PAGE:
Parents and guardians of minors or adults with disabilities have
extra considerations when developing their estate plans. It is
important that additional care is taken in order to ensure that
government benefits and inheritance from the estate are both
maximized for the benefit of the disabled person. There are many
strategies and tools that estate planners can use to assist parents
and guardians of people with disabilities.
It is important to note that the Alberta Wills and
Succession Act states that every parent has a duty to
adequately provide for any children of theirs who are unable to
earn a livelihood due to a mental or physical disability. This
means that those parents must leave sufficient inheritance to their
disabled children, whether or not the parent financially supports
that child during the parent's lifetime. If the parent does not
adequately provide for the disabled child in their will, then that
child, whether it is a minor or adult at the time of the
parent's death, can make a claim for a larger share of the
estate than what the parent left them in the will. These claims
result in costly and often lengthy battles in the court system,
which usually means that legal and expert fees chip away
significantly at the amount of money that is left for any of the
It is not easy to say what will constitute "adequately
providing for" a disabled child. The answer to that question
will be different in every case and depends on a wide variety of
How much does the child require to
meet their current and future needs?
What is the overall value of the
How many claimants are there?
What is the lifestyle the disabled
How much support was provided during
the parent's lifetime?
The uncertainty about whether or not the parent has adequately
provided for these specific beneficiaries illustrates the value in
legal and financial planning advice. Your lawyer will be able to
assist you in considering how much of your estate needs to be left
for any disabled beneficiaries.
Another question to consider when your estate plan includes a
disabled child or beneficiary is how you will structure any gifts
to those beneficiaries in order to maximize their inheritance while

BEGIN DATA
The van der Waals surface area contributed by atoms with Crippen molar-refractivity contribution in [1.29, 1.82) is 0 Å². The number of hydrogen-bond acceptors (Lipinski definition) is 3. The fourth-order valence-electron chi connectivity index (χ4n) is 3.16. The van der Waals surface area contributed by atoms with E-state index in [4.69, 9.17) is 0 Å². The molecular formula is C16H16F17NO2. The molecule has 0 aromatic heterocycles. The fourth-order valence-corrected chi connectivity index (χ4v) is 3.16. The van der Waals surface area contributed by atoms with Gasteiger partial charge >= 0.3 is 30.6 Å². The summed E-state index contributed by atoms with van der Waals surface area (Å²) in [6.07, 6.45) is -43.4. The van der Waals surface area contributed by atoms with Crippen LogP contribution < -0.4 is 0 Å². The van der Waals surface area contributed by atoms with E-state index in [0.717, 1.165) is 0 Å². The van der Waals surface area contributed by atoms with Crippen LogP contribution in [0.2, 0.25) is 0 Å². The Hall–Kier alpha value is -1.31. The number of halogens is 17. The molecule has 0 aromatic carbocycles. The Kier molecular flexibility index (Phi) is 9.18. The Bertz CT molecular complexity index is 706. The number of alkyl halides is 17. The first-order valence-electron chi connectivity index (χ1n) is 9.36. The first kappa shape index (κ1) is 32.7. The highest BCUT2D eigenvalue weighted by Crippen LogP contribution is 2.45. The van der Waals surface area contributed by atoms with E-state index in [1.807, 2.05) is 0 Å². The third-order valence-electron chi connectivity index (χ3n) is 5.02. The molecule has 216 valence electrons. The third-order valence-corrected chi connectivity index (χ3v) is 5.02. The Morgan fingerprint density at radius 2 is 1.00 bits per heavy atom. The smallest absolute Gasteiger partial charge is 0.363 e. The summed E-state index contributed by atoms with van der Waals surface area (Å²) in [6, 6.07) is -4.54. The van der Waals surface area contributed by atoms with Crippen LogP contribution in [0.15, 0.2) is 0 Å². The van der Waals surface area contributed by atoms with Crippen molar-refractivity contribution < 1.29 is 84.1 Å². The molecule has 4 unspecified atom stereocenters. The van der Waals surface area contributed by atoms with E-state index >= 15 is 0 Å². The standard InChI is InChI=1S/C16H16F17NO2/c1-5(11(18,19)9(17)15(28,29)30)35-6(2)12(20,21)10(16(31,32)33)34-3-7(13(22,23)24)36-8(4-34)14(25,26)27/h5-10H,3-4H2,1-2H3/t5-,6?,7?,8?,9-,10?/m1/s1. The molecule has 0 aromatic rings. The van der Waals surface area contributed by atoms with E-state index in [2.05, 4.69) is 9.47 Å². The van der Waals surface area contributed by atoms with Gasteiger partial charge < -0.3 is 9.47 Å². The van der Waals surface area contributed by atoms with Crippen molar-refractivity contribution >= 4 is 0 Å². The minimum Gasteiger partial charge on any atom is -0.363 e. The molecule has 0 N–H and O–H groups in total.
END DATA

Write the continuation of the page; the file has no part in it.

also preserving any government benefits they receive. For example,
if the child receives AISH (Assured Income for the Severely
Handicapped), care must be taken to ensure that they do not hold
assets exceeding $100,000. If the beneficiary owns more than this
limited amount, they will lose their entitlement to all or part of
their AISH supports.
Exempt from this limit are assets including the
beneficiary's principal residence, up to two vehicles,
household goods and a prepaid funeral. Often the first use of
inheritance is to purchase a residence for the disabled person,
since that value is not included in the amount of assets the person
is able to hold while maintaining their AISH eligibility. There are
numerous other tools and exemptions that can be used to ensure that
the disabled person can receive both the inheritance and the
government benefits, including trusts and Registered Disability
Savings Plans, but this must be done carefully and with legal
advice in order to avoid disappointment and confusion after the
parent has died.
Ensuring that a disabled child will have sufficient funds
available for their support is one of the most important tasks that
a parent or guardian must undertake in their estate plan. Financial
planning and legal advice will be critical for parents in these
The content of this article is intended to provide a general
guide to the subject matter. Specialist advice should be sought
about your specific circumstances.
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